Fifty years ago, the 1962 Seattle World’s Fair gave visitors a peek at how they might communicate and use something called a computer in the 21st Century. Many of the technological innovations that were unveiled are common place — and even outdated — today.
During the 1962 World’s Fair, the future was front and center. Astronaut John Glenn had just orbited the earth and NASA was ready to launch the first communications satellite that could both send and receive signals.
A news clip explained: “That satellite of course is the TELSTAR. 170 pounds of complex electronic equipment that receives signals beamed from earth, magnifies them 10 billion times and rebroadcasts them back to earth.”
When Telstar first launched, on July 10th 1962, only audio signals of phone calls were bounced between earth and space.
“And then a few weeks later, they did a television bounce,” says Historylink historian Alan Stein. “Most of Europe got to see scenes of America and most of America got to see scenes of Europe.”
“And it broadcast scenes from the fair,” adds colleague Paula Becker.
The pair wrote “The Future Remembered — The 1962 World’s Fair and its Legacy.” They say that the first live international TV broadcast was a very big deal.
“This was huge,” Stein says. “The fact that people could see this while it was happening.”
“Because it was broadcasting scenes like Rockefeller Center and Mt. Rushmore and to have the fair be one of those American iconographic things that was broadcast — although the fair had only been open for three months — that was really important,” explains Becker.
Satellite technology was definitely 21st Century. The fair also promised technological changes for daily living here on earth.
In the Bell Systems Pavilion, lovely young ladies informed fairgoers that just dialing a phone number was old-fashioned. Call-waiting, call-forwarding and phones that had their dials replaced with push buttons were around the corner.
“Hi! This is the Bell System’s new touch tone dialing,” a guide would excitedly point out. “With this indicator you see how many seconds you save in the new way.”
For those on the go, there was the Bell Boy — later known as the pager.
“When someone calls and you are out — you can be reached by dialing your bell boy code number,” a promotional ad said. “When you get a signal on your bell boy you can go to a phone and call your office or home one and get the message.”
“It was this big, hurky device,” Stein says. “It was about the size of a TV remote. But about twice as heavy. And all it did was rattle in your pocket when somebody wanted to contact you. This was brand new.”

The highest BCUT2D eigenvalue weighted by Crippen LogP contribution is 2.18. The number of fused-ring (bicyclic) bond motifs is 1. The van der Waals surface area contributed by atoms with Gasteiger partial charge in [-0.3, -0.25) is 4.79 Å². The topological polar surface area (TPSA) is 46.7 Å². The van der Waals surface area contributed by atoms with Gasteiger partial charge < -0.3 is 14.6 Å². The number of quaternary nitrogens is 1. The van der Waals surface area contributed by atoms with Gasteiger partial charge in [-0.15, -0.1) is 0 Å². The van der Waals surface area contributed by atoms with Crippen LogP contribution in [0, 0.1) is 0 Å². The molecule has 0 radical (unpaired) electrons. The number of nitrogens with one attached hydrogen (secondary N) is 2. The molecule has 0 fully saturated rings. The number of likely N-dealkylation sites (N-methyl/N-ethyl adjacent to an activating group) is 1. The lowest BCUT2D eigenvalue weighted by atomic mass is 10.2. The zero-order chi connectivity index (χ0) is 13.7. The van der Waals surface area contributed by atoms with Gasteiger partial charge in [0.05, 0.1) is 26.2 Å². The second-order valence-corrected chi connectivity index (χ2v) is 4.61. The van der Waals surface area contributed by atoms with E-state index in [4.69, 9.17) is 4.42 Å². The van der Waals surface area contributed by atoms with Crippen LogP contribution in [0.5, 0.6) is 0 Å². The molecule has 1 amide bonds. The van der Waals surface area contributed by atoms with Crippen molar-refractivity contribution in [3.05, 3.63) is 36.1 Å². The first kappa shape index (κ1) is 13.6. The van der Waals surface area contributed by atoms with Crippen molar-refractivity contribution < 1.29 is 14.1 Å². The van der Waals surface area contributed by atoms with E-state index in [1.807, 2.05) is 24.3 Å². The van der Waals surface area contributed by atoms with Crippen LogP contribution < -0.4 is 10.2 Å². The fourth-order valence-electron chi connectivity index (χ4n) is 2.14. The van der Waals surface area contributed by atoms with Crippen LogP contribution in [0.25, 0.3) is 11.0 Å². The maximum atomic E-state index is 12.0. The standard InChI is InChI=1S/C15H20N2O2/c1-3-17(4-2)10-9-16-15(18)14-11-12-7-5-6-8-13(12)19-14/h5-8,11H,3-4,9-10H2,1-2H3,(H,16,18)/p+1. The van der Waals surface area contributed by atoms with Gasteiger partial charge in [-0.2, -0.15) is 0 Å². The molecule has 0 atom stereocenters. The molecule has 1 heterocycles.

Of course, cell phones made pagers obsolete. But those original models are still around: at Seattle’s Museum of Communications.
Museum volunteer Rich Barger worked at regional phone companies for 45 years. He says Seattle World’s Fair officials were the first to be issued pagers.
“It showed the public that hey, here’s what’s coming. It’s going to be available very shortly. So it was a good marketing ploy.”
The museum also displays the first cordless phones. They were invented to solve a problem at the revolving restaurant on top of the Space Needle, says Knute Berger, author of “Space Needle: The Spirit of Seattle.”
“They wanted to have phone service at your table because at every great fancy restaurant you could phone from the table. With cords it wouldn’t work. So they actually had the phone company – Pacific NW Bell — actually invented a form of wireless phone that connected the phone to a radio transmitter that then connected you with an operator so you could have a cordless phone at your table while you were rotating and you could make a call. And that was one of the first times that was ever done.”
New technology was also featured in General Electric’s Home of the Future exhibit. There, a perfectly coiffed homemaker had conveniences that included a push button sink, remote control draperies and a computer with access to an entire library. All things, it turned out, homeowners could soon have.
“That’s the thing about this fair,” Becker says. “The future seems not so far away.”
She says even though this World’s Fair was billed as Space Age, the technological dreams presented were really quite grounded.
“At the 1962 Seattle World’s Fair the future felt more like a road we were already on. So it’s less foreign less predictive and more like something we’re on our way to.”
KUOW’s series marking the 50th Anniversary of the 1962 Seattle World’s Fair was produced in collaboration with Jack Straw Productions with funding support from 4 Culture.
Special thanks Tom Stiles and the staff and volunteers at Seattle’s Museum of Communications